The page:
Again the people contended with Moses because there was no water. God had instructed him to take the rod and speak to the rock. But, in anger, Moses struck the rock and the water gushed forth. He failed to glorify God before the people by his words and action, and as a result, he was denied entrance into the Promised Land he so desired to see.
Moses then spoke to Joshua and the Levites in Deuteronomy 31:7-13. His words were to Joshua, to whom he was about to hand over the torch of leadership. He said, “Be strong and of good courage!” The Lord was going before him and would be with him and the Lord would not fail him nor forsake him. An unknown path lay before Joshua, but Moses encouraged the younger man. May we, as senior saints, imitate this man of God and give words to encourage and embolden a future generation of leadership.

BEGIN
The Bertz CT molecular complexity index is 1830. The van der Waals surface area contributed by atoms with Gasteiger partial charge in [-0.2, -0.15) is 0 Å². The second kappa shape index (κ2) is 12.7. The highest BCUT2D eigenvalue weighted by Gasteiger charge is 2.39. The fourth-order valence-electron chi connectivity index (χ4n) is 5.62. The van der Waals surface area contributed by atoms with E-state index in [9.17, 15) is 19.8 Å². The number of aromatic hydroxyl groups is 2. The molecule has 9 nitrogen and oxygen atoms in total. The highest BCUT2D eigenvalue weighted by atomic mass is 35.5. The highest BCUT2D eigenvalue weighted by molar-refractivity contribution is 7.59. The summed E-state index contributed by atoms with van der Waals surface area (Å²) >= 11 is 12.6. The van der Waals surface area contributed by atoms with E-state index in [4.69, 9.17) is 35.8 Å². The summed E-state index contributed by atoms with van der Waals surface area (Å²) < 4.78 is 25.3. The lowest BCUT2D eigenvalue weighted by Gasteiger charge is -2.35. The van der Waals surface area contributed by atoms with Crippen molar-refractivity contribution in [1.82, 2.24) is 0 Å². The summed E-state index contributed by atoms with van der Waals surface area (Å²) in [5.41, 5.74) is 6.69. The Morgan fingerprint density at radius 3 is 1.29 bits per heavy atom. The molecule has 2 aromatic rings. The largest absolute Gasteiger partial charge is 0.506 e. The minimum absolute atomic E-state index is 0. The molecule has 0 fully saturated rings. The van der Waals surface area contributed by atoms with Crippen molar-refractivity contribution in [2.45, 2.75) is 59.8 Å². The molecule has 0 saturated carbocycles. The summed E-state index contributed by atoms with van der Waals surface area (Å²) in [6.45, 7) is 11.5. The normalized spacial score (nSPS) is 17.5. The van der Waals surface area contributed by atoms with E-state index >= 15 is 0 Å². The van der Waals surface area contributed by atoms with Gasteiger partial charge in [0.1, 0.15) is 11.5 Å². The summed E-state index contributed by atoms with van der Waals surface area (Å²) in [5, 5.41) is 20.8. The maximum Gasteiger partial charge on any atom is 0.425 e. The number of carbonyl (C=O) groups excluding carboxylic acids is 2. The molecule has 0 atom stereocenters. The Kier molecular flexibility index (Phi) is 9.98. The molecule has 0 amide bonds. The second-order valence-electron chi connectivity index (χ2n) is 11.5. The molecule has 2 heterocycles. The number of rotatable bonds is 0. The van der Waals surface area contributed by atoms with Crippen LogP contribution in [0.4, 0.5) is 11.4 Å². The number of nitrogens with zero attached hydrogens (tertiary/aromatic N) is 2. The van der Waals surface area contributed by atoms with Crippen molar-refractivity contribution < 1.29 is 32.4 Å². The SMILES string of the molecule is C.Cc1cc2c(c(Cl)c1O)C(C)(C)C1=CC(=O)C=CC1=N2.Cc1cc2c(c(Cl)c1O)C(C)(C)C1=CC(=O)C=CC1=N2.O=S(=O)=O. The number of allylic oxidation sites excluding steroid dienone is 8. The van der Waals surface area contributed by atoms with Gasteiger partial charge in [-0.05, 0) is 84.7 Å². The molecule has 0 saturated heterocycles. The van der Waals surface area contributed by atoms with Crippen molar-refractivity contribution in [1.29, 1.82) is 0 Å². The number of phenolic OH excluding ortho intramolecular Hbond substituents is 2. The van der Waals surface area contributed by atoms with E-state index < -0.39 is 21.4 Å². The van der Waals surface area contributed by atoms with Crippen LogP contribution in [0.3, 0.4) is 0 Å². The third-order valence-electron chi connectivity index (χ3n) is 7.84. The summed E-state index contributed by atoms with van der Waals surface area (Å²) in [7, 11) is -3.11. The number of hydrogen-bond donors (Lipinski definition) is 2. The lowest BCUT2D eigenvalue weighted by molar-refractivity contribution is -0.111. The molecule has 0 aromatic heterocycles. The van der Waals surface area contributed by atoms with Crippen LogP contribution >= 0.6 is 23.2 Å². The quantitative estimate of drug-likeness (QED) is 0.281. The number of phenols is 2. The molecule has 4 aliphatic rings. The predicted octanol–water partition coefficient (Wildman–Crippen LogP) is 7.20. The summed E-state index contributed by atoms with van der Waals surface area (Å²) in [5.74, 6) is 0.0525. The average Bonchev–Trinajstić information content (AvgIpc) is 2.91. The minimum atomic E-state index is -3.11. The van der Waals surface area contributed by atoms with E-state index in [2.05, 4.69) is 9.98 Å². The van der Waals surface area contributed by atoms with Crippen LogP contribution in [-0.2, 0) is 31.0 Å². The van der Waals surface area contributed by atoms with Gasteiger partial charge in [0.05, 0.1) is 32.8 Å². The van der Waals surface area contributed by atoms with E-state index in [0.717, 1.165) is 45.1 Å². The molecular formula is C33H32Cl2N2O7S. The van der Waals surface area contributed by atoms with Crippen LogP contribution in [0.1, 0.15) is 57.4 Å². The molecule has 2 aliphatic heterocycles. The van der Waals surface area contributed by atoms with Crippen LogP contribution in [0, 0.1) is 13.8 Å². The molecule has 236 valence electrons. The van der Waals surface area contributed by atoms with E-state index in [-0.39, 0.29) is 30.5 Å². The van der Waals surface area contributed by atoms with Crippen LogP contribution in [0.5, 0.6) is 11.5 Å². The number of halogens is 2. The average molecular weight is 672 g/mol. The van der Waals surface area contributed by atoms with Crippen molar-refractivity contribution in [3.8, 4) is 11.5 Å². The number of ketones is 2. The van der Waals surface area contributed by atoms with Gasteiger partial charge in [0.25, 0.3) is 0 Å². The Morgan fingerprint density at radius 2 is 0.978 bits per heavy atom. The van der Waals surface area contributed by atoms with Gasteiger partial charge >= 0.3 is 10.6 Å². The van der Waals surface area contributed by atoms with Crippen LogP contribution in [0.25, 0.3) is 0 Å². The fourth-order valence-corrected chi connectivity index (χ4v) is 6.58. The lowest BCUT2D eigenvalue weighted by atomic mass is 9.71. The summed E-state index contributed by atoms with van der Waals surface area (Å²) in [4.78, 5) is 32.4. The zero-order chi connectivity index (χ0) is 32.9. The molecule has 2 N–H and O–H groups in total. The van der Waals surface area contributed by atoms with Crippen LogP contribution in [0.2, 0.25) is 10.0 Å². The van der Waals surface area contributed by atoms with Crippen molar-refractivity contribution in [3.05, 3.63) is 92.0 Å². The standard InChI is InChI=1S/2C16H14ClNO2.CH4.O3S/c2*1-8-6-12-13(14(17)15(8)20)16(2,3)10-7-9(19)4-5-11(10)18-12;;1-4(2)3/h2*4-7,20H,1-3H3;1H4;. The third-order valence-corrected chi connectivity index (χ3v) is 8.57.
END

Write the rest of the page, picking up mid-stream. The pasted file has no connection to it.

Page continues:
To the Levites and the priests he gave the law as he had written it down. Their responsibility was to gather all the people and read the law to them, that they might fear the Lord and obey all the word of the law. This is a key lesson for our spiritual progress and blessing today. There is no substitute for reading, studying and practicing the Word of God daily. It will guide, strengthen, and preserve us. His blessing upon each of the 12 tribes is set forth in Deuteronomy 33, where each one is mentioned with more details given to some than others, but with encouraging words for all.